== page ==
Which brand is best?

About this Collection

What do I want to find out?

The criteria pupils use to assess a range of companies, producers and organisations whose products or services they may buy.

What do I need?

  • Cards with logos – one set for each group of pupils.
  • Red and blue pens.
  • A recording sheet for each group.

What do I do?

Timing: 25 minutes + discussion time

  • Give each group of pupils a set of cards with a selection of brand logos. Here are some suggestions to choose from, the logos can easily be found online:

  Coca-Cola, Nestlé, McDonalds, Lidl, Divine, Cafe Direct, Starbucks

  Lego, Disney, Adidas, Nike, Gucci, H&M, GAP, Audi, Toyota, Shell,

 United Nations, European Union, Red Cross, Oxfam, Amnesty International,

Children in Need, Recycling, Peace/CND, Fairtrade, Olympics, Forest Stewardship Council,

Apple, Google, Microsoft, FairPhone, Nokia, Facebook, Twitter, etc

  • Ask each group to sort the logos into those they recognise and those they don’t. From now on they will only work with the logos they are already familiar with.
  • Record which ones these are e.g. with a photograph.
  • Ask pupils the following question: “Which brand is best and which is worst?” Explain that they should rank the brands from the one they like most to the one they like least. Ask the pupils to mark the ‘dividing line’ that separates the brands they feel positive about from those they feel negative about. They should reach a consensus, and record their results.
  • On the recording template they should write the brands they feel positive about in blue and those they feel negative about in red, giving each brand a ranking and justification to explain its positioning – if time is short ask them to complete the justification for the most and least liked brands, plus those next to the dividing line.


Ranking Justification of position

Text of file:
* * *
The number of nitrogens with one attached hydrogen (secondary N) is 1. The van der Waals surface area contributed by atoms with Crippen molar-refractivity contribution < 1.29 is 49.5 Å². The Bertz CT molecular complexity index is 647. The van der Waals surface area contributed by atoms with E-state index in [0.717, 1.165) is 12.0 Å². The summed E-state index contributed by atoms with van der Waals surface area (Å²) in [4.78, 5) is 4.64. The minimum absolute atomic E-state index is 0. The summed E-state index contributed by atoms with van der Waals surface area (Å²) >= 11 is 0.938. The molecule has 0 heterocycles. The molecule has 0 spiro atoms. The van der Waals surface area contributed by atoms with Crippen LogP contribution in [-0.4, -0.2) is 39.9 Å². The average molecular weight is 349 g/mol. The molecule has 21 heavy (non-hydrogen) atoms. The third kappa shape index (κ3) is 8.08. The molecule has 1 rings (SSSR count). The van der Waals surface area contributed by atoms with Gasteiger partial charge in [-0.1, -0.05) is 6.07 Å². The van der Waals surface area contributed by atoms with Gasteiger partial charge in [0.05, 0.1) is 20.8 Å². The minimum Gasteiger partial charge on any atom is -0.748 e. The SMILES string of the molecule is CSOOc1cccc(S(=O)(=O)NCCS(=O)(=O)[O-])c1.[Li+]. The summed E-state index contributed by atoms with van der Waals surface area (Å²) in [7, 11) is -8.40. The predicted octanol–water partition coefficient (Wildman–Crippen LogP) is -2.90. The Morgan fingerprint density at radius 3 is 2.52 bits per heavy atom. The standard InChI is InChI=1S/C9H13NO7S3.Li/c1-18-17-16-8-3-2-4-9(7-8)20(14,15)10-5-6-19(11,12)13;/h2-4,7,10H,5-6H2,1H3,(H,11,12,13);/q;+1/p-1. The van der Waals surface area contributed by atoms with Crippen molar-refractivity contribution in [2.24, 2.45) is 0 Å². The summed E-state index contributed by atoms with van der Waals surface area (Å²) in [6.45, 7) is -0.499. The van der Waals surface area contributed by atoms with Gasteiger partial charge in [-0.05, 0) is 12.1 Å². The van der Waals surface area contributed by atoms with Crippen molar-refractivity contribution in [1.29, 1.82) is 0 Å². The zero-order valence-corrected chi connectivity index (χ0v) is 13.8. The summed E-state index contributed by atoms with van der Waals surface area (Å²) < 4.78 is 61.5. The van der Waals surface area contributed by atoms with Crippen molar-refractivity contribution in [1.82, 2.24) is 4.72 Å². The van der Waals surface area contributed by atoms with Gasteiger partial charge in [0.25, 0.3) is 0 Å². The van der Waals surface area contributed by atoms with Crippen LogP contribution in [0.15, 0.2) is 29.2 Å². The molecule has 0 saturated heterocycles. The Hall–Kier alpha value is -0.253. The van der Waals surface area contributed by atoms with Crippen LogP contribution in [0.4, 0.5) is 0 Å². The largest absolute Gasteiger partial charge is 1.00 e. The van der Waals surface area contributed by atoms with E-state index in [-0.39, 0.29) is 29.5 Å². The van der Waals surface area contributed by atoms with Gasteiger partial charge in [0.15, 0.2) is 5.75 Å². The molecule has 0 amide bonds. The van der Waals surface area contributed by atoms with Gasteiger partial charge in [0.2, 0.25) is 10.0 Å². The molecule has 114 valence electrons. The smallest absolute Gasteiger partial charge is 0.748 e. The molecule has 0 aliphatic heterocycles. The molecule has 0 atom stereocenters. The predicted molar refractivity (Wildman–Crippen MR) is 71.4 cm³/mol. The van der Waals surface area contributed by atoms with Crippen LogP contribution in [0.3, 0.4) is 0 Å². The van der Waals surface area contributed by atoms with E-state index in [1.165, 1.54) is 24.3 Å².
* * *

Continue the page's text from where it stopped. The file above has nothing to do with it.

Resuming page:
• In groups pupils could discuss the following and feedback to the class – or use the questions as a basis for whole class discussion. If possible keep a note of pupils’ comments yourself, or ask a colleague/volunteer to be notetaker.

            Which brands did you agree on? How do you feel about them?

            Which brands did you not agree on? Why?

            How did you reach a consensus about where to mark the dividing line?

            What makes you choose certain brands?

You could prompt with:            

             Advertising? Cost? What’s fashionable? Design? Ethical? Green?


How do I analyse the results?

  • Collate the recording sheets from all the groups, noting the number of times each brand appears at the top, middle (dividing line) or last in the rankings.


Number of times in top 3 Number of times in the middle


Number of times

in last 3


  • The activity examines the pupils´ knowledge of and attitude towards companies that offer commercial products or services and not-for-profit organisations. In justifying their rankings of the companies and organisations behind the logos note the number of times each of the following were mentioned: price, value, celebrity endorsement, advertising, design, impact on the environment, working conditions of employees, ethos/policies, etc.
  • Do pupils know and relate to both commercial brands and to not-for-profit services? To what extent do they support them? Do they consider where he goods are produced, the impact of production on the environment, the working conditions of the producers (directly employed or outsourced) and the ethos of the company e.g. towards the issue of child labour?

How do I measure the change?

  • Depending on the time between first and second audit, either repeat the activity with the same logos or use a range of ones not previously discussed.
  • Compare the recording sheets and look for change in both the rankings and the justifications. Are pupils more aware of their responsibilities as consumers and of campaigns for ethical trade such as the Clean Clothes Campaign and Fairtrade?
  • Look for an increase in awareness of the impact of each step along the supply chain – on the environment, and on producers.